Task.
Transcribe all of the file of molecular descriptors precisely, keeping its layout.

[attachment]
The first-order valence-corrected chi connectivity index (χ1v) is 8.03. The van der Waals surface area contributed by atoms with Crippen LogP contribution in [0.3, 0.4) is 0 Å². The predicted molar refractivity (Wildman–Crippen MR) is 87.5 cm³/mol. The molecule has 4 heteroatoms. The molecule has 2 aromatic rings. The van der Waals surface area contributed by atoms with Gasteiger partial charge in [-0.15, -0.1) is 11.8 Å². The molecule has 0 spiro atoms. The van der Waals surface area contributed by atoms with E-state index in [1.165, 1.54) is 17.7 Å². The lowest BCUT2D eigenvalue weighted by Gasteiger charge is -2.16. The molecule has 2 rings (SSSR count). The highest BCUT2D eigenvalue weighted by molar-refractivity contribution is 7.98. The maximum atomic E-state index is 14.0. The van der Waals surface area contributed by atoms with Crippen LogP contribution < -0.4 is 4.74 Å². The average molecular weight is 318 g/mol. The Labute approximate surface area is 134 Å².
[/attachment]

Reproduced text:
The first-order valence-corrected chi connectivity index (χ1v) is 8.03. The van der Waals surface area contributed by atoms with Crippen LogP contribution in [0.3, 0.4) is 0 Å². The predicted molar refractivity (Wildman–Crippen MR) is 87.5 cm³/mol. The molecule has 4 heteroatoms. The molecule has 2 aromatic rings. The van der Waals surface area contributed by atoms with Gasteiger partial charge in [-0.15, -0.1) is 11.8 Å². The molecule has 0 spiro atoms. The van der Waals surface area contributed by atoms with E-state index in [1.165, 1.54) is 17.7 Å². The lowest BCUT2D eigenvalue weighted by Gasteiger charge is -2.16. The molecule has 2 rings (SSSR count). The highest BCUT2D eigenvalue weighted by molar-refractivity contribution is 7.98. The maximum atomic E-state index is 14.0. The van der Waals surface area contributed by atoms with Crippen LogP contribution < -0.4 is 4.74 Å². The average molecular weight is 318 g/mol. The Labute approximate surface area is 134 Å².